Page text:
Let me illustrate the point. The JAA is a consensus organisation and does not possess the legal status and powers of the new agency, so member countries can either apply or refuse to apply what the JAA decides. There are no sanctions. The Select Committee, of which I am proud to be a member, asked the safety regulation groupan important part of the CAAa specific question. What would happen if implementing a JAA agreement throughout its member states, including the UK, meant that standards in this country were lowered? The head of the group, Mr. Profit, said that if JAA standards were inadequate, the SRG would apply the higher UK standard. That is an extremely important safeguard.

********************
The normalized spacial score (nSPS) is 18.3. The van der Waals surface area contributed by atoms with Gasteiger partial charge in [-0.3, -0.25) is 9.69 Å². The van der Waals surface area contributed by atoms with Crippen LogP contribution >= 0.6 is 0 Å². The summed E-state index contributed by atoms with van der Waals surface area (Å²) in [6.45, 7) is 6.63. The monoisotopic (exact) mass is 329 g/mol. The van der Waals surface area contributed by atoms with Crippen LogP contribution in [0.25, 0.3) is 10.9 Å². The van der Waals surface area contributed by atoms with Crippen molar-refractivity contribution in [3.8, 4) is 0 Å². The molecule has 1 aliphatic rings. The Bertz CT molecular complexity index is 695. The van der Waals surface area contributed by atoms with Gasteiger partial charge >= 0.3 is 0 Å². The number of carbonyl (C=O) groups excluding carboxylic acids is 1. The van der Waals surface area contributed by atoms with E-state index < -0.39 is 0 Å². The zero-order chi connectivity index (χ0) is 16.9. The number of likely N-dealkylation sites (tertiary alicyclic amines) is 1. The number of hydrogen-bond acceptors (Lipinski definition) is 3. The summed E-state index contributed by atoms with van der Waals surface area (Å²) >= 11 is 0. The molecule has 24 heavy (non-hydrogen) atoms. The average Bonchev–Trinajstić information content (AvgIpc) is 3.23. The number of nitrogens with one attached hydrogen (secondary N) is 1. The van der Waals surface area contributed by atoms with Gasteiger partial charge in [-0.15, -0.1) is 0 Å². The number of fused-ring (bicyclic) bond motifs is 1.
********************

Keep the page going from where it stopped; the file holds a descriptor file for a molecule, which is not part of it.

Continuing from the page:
The problem is that even if we are not satisfied that the decisions of the European Aviation Safety Agency are adequate, the UK will have no alternative but to implement them. That is the difference. I suggest to my hon. Friend the Minister that that issue should be of prime importance in his discussions with other European Union members.
If we are to be satisfied that subsidiarity and added value, to which the Commission's document refers, are meaningful concepts for the citizens whom we represent, surely we must get the balance right. The highest possible standards apply in the UK because of the record of the CAA and its safety regulation group, which are without peer in the world.
|©Parliamentary copyright 2001||Prepared 25 April 2001|